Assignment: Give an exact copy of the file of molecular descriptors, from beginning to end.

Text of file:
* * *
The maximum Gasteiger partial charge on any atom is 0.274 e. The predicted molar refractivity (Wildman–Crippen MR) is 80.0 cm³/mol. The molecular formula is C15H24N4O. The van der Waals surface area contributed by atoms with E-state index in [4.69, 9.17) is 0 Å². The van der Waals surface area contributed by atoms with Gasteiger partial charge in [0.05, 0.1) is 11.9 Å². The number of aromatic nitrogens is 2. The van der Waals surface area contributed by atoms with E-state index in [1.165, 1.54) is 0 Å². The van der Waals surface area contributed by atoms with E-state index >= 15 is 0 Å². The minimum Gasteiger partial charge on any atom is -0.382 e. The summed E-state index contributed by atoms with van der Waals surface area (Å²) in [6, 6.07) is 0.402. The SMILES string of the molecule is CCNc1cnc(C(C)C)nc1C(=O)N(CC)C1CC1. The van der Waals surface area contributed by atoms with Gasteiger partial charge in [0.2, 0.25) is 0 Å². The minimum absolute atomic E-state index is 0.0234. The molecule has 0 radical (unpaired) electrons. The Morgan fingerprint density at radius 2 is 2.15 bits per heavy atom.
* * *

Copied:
The maximum Gasteiger partial charge on any atom is 0.274 e. The predicted molar refractivity (Wildman–Crippen MR) is 80.0 cm³/mol. The molecular formula is C15H24N4O. The van der Waals surface area contributed by atoms with E-state index in [4.69, 9.17) is 0 Å². The van der Waals surface area contributed by atoms with Gasteiger partial charge in [0.05, 0.1) is 11.9 Å². The number of aromatic nitrogens is 2. The van der Waals surface area contributed by atoms with E-state index in [1.165, 1.54) is 0 Å². The van der Waals surface area contributed by atoms with E-state index >= 15 is 0 Å². The minimum Gasteiger partial charge on any atom is -0.382 e. The summed E-state index contributed by atoms with van der Waals surface area (Å²) in [6, 6.07) is 0.402. The SMILES string of the molecule is CCNc1cnc(C(C)C)nc1C(=O)N(CC)C1CC1. The van der Waals surface area contributed by atoms with Gasteiger partial charge in [0.2, 0.25) is 0 Å². The minimum absolute atomic E-state index is 0.0234. The molecule has 0 radical (unpaired) electrons. The Morgan fingerprint density at radius 2 is 2.15 bits per heavy atom.